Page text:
In Europe, dining is an experience that is meant to be enjoyed and not hurried through. This is reflected in the wait staff service. You may end up sitting for quite a long time after your dessert has long been eaten and your espresso quaffed. That's because your waiter will not bring you your check until you've asked for it. They don't bring it automatically because they don't want to seem like they are eager to rush you out of the place. So when you're ready to leave, simply get your waiter's attention and confidently ask, "La cuenta, por favor."
They seem to be everywhere. In almost every city there are musicians who add to the overall ambience to the place you are visiting. Rota is no different. We were able to listen to this guy play some traditional music on his accordian while we had lunch. They were very commonplace songs as some passersby were able to sing the lyrics. Keep in mind they will ALWAYS ask for a tip when they are done. If you don't want to pay, pretend to not be amused.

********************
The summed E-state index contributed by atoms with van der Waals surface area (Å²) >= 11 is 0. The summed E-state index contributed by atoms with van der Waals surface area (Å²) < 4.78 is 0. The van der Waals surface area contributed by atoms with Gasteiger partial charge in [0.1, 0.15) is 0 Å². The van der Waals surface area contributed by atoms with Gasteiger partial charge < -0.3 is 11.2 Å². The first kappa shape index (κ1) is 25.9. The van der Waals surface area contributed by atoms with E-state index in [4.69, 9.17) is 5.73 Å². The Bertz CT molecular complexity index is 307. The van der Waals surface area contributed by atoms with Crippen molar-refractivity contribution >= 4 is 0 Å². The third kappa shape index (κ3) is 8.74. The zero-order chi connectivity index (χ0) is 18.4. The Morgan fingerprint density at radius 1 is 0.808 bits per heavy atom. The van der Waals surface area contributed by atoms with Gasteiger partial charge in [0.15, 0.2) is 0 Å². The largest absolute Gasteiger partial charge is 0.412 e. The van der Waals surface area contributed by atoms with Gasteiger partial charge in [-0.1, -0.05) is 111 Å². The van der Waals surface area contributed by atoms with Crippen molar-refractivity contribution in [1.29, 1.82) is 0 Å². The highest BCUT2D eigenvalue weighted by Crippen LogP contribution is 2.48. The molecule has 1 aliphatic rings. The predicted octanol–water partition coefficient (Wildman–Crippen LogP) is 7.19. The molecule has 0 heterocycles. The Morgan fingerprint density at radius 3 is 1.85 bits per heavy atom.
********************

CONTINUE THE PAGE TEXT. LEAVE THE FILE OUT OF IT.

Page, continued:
Another common performer is the large population of dogs in Rota. They are usually pretty good about having their owners pick up after them but some get overlooked. Watch where you step--it may give you reason to reconsider walking barefoot anywhere else than the beach.
Lavante is the term for the strong wind that blows from the south. Originating in Africa, the winds bring high temperatures and lots of dust. The old locals' tale is that a lavante will not end after an even number of days. So if you're in the second day of a lavante, expect it to be the same for at least one more day.